The Times of India reports
The Supreme Court has ruled that a person’s reputation is an inseparable part of his fundamental right to life and liberty and hence, the police and other authorities with the power to detain should be very sure of their facts against an individual before taking him into preventive detention and lodging him in jail.
“The reputation of a person is a facet of his right to life under Article 21 of the Constitution”
Let me reiterate some facts that I noted in an earlier post. Under the Indian constitution:
I do not have the right to express my thoughts freely. The state may impose “reasonable restrictions” on my expression “in the interests of the sovereignty and integrity of India, the security of the State, friendly relations with foreign States, public order, decency or morality, or in relation to contempt of court, defamation or incitement to an offence.” (article 19)
I do not have a right to my property. (The right to property is not a fundamental right)
I do not have a right to my body. “Nothing in this article (article 23) shall prevent the State from imposing compulsory service for public purposes”
But now I do have a right to reputation – a right to what others think of me, a right to others judgement. And this is what the Times has to say about it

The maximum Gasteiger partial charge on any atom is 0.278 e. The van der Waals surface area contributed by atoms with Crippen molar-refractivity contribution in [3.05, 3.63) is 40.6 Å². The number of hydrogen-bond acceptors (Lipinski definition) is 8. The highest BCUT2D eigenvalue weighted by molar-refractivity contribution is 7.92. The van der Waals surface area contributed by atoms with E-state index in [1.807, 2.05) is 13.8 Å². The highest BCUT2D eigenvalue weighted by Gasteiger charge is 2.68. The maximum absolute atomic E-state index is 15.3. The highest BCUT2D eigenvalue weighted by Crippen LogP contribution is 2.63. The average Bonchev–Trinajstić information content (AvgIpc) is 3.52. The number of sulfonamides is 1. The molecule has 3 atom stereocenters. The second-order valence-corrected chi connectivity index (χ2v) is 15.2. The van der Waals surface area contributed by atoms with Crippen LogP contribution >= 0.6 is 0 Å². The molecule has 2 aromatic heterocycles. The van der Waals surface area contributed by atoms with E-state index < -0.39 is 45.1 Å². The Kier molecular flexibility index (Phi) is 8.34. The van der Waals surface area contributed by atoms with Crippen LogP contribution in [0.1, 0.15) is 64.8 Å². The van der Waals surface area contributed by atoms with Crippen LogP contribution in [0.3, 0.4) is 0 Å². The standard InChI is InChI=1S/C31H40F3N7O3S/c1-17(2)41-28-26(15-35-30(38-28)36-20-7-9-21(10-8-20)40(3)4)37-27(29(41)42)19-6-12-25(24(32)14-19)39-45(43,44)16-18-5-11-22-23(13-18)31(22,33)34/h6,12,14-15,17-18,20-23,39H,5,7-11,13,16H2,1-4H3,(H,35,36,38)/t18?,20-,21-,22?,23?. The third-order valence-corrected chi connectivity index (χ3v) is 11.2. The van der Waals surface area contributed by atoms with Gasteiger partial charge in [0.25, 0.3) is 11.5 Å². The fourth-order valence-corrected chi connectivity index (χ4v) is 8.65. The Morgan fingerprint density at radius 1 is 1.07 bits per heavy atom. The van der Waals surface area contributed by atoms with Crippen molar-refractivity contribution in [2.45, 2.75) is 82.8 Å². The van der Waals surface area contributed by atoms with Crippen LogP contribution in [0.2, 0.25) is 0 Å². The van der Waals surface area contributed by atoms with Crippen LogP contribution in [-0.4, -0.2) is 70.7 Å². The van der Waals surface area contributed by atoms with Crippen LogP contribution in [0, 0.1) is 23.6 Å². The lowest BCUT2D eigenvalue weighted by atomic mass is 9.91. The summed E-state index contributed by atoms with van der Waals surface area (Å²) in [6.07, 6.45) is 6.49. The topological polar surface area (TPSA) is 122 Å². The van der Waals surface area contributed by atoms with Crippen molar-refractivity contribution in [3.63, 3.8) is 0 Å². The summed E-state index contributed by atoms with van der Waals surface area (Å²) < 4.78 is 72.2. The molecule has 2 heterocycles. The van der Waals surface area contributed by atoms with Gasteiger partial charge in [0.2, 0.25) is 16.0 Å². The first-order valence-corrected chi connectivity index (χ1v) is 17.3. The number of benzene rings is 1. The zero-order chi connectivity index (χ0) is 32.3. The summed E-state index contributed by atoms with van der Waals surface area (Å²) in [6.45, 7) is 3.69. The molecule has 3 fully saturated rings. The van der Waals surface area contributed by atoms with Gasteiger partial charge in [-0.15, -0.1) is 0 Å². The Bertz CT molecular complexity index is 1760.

It should be welcomed by those who are disturbed by the rampant trend among cops to send the accused to jail even for bailable offences or when the evidence has not fully firmed up. Anxious to appease the chorus for swift justice and to be seen as discharging their law enforcement brief, cops and other detaining authorities see jailing the accused as an easy option.
There is no need to invoke a right to reputation to keep the police from abusing their powers. In the earlier post I wrote,
“This mess of contradictory and concrete-bound articles institutionalizes an approach of rampant pragmatism to governance. It institutionalizes the idea that there are no absolute rights, no absolute principles and no absolute limits to the actions governments can take.”
This ruling and its purpose serve to underline that.